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Wednesday, June 11th, 2014

Fundraising Fundamentals: a 101 Recap

By Julie Simmons, SVP Spring 2014 Community Outreach Intern, with Ann Goldman and Leslie Allen of Front Range Source

On May 22, SVP Boulder County hosted a BOARDS WITH BRAINS education session on the topic of fundraising for board members, led by Leslie Allen and Ann Goldman of Front Range Source. BOARDS WITH BRAINS is SVP’s board governance professional development series, focused on leadership best practices for Boulder County’s nonprofit staff and volunteers. This session helped make fundraising accessible by asking board members to asses their existing skills, and fundraise within their own comfort zone.

Ann began the conversation by talking about where the majority of funds come from for most nonprofits. There is a tendency to want to focus on corporations and foundations, but of the roughly $316 billion donated each year to nonprofits, only about 14% comes from foundations and 4% from corporations. In contrast, 74% is from individual donors, demonstrating why learning how to approach individuals for donations matters for board members.

May2014-BWB'Fundraising'-#6Ann asked the attendees to consider why they give their time and money to the organizations they serve, noting donors have those same motivations for giving. She suggested when approaching an individual about donating, find out why they give, and help that potential donor understand why your organization serves his or her giving needs.

Studies suggest there are several “types” of donors for every organization. If you can find out what kind of giver a potential donor is, you have the opportunity to tailor your conversation to target that donor’s approach to giving. For example, casual donor gives when the occasion arises. Grateful givers give to organizations that have helped them in the past. Local givers want to benefit their community. Faith-based givers give as part of their religious affiliation. Givers with personal-ties to the organization give because it is well-regarded as part of their social or professional circle.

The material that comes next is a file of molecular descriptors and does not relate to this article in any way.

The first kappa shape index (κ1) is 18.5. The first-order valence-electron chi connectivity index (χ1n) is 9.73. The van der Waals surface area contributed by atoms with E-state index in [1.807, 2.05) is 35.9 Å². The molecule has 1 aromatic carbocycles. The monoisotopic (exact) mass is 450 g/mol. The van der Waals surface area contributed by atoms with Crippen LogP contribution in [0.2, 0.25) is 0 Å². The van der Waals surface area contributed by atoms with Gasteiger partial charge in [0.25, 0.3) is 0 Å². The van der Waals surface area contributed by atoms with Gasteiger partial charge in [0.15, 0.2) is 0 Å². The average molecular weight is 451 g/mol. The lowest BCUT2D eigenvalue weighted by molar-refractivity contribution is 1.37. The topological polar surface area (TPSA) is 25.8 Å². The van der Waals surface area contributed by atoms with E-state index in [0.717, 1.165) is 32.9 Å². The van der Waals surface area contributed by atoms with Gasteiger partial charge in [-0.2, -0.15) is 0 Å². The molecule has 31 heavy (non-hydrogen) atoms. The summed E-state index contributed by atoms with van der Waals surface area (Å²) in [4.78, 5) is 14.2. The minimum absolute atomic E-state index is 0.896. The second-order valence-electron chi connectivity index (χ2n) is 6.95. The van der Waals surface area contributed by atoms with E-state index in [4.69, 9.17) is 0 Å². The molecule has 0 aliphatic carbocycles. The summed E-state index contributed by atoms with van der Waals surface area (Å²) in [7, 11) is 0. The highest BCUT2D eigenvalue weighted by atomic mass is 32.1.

Leslie and Ann also introduced the group to the “Donor Pyramid” and the “Cycle of Donor Relations”.  A classic graphic used to illustrate fundraising, the ”Donor Pyramid” illustrates how donors often come into organizations at a lower level, and then evolve into major donors.  The “Cycle of Donor Relations” illustrates how fundraisers work to build relationships through cultivation, solicitation, and stewardship (for more specifics, click here). Board members can work at any and all parts of the donor relations cycle.  Donors love to hear from a Board member!

May2014-BWB'Fundraising'-#2Anyone can be a good fundraiser by using the skills and social networks they already have. This Fundraising Menu offers some ideas about how you can fundraise in ways that are fun and meaningful, rather than intimidating. Inviting friends to your organization’s events, serving as a donor testimonial, and writing thank-you’s to existing donors are just a few of the ideas Leslie and Ann discussed at the workshop.

One final takeaway is to keep connected with your donors…and keep asking! Ask your donors how they prefer to receive communications from the organization; whether through email, letters, or phone calls. Research suggests that donors want to hear from their favorite organizations just like they would from any friend.

May2014-BWB'Fundraising'-#3Get started by thinking of a prospective donor (doesn’t have to be a large one), and ask yourself three questions; what’s her motivation, what’s our message, and how should we communicate with her? Once you’ve thought through these questions, you’re ready to start fundraising in a way that is comfortable for you and effective for your organization!

And don’t forget to brush up on your own story.  You can use this worksheet to develop your own unique and authentic pitch.  For more resources, tools, and information on fundraising for nonprofits, visit the Front Range Source Toolbox.

Happy fundraising!


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